LOVE DEATH + ROBOTS … (REMADE IN UE4)

We love LD+R and we love UE4! The Netflix Mini-series “Love Death + Robots” is a collection of animated short stories spans several genres, including science fiction, fantasy, horror and comedy. While it’s raw and edgy, it got us thinking…what if we recreated a few of the scenes from LD+R Episode 1 using the real-time cinematic power of Unreal Engine 4? Thus, this fan-art experiment to recreate scenes from Love Death + Robots in UE4 was born!

Realtime Cinematic Experiement

The rules:

  1. Use UE4 Marketplace Assets
  2. Must run at a minimum of 24 FPS
  3. No external rendering; everything thing must run in real-time in UE4
  4. No external programs allowed

Our goal was to recreate scenes from Episode 1 using nothing but Unreal Engine 4 and publicly available assets from the Unreal Engine Marketplace. We wanted to test how quickly we could assemble a cinematic quality scene, use as few assets as possible, and still adhere to the style and mood of the LD+R. We knew that Unreal Engine was capable of producing extremely high quality results, especially when it comes to real-time cinematics; however, we wanted to see how simple we could make scene assembly and were determined to use nothing but in-engine tools for everything. Our rule of thumb was “everything had to be done in Unreal Engine 4.”

Note: While this project/experiment was completed in Unreal Engine 4.22, we chose not to use Real-time Raytracing for principles of backwards compatibility.

Project Breakdown

Inspiration

The first scene we chose to recreate came from the opening sequence of Episode 1. We loved the noir style of the shot and the rich depth of field. While a relatively simple shot, the key to this shot’s composure were the layers of depth between the foreground, subject, and background elements. Subtle splashes of light helped to shape the overall scene and provide contrast for visual interest.

Marketplace Asset Blockout + Assembly

Per the requirement that we use Unreal Engine Marketplace Assets for the entire project, our first step was to establish the background, subject, and foreground elements as well as place the handy “SM_ColorChecker”. After establishing our cinematic camera’s DOF, Aperture, and Focal Length, we quickly started throwing assets from our library into the scene. We primarily worked in unlit and detail lighting view modes at this stage of assembly for simplicity and focus.

Lighting Channels

Unfortunately, one of the downsides of using marketplace assets is that cohesiveness between multiple assets may not always be consistent; particularly with textures and materials. Some assets may be brighter or darker than others, causing problems when it comes to lighting the scene. BUT! UE4 has a nifty feature called “Lighting Channels” we can use to workaround this problem. We separated our subject and background assets to Channel 0 (default), Channel 1 (background) and Channel 2 (subject) we were able to light the background independent from the character’s lighting.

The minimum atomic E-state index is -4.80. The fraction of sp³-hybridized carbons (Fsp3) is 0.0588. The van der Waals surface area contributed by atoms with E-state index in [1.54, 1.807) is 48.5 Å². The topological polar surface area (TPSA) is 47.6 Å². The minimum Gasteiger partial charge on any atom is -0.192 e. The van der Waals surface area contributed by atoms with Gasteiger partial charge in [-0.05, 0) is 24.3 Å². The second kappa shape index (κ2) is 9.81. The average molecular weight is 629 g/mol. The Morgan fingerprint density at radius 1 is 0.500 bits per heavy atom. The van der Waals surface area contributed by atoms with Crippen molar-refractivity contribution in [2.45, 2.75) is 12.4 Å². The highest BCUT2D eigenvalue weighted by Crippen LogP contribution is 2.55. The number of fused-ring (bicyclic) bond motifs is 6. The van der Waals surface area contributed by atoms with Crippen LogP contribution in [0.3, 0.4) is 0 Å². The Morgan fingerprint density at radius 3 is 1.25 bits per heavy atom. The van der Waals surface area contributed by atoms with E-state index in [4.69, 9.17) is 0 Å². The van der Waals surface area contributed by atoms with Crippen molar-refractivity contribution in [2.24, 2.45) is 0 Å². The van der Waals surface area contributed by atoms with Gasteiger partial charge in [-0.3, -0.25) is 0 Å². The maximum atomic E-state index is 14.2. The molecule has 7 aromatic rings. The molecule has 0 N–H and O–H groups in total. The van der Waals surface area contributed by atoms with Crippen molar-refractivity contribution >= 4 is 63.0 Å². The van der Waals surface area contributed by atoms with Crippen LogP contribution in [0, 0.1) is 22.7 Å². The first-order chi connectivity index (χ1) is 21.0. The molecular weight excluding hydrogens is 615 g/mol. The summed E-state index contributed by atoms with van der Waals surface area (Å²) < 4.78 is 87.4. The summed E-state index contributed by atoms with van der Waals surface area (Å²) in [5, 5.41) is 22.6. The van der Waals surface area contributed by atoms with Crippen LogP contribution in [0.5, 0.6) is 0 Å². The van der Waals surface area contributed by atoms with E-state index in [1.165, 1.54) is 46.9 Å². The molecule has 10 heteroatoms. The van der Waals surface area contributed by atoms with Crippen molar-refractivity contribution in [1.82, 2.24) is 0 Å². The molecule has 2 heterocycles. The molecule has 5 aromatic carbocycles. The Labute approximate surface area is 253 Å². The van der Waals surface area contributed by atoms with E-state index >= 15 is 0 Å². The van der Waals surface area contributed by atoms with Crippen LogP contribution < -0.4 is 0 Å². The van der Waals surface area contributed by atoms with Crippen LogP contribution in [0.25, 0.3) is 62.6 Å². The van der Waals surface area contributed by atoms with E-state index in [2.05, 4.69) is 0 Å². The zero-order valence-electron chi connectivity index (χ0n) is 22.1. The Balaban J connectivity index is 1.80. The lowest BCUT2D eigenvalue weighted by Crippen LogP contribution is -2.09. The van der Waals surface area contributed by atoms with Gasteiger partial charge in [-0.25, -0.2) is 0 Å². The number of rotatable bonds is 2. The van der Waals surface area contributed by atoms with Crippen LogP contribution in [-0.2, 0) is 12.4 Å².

Cinematic Lighting

Now that our scene elements could be lit independently, it was time to finalize our lighting. Since our goal was real-time cinematic performance (>24 FPS), the aim was to keep things as simple as possible since all of our lighting would be dynamic (no baked lighting). In total, our scene used 3 Directional lights: 1: Primary Sunlight, 2: Background Sunlight Boost, 3: Character Rim Light. Additionally, to help provide off-screen hints at the greater world, we added some shadow casters to help breakup the flat lighting on background assets.

Post Processing Volumes

The final step of our assembly was to color grade the scene to closely match LD+R’s look and feel. I’ll preface that this process was completely a subjective interpretation of stills from the show and may not be 100% accurate. In short, we did a lot of guesswork to match the style.

Final Cinematic Results

Conclusion

Overall this fan-art experiment was an awesome chance for us to recreate scenes from the beloved Love Death + Robots Netflix series and apply our knowledge of creating real-time cinematics in Unreal Engine 4. The end results were better than we had anticipated, and while we were able to assemble the entire sequence using Marketplace Assets, the fact we were able to complete everything in-engine without the use of external programs was incredible. It’s certainly a testament to the power of Unreal Engine 4 and what can be achieved with real-time cinematics.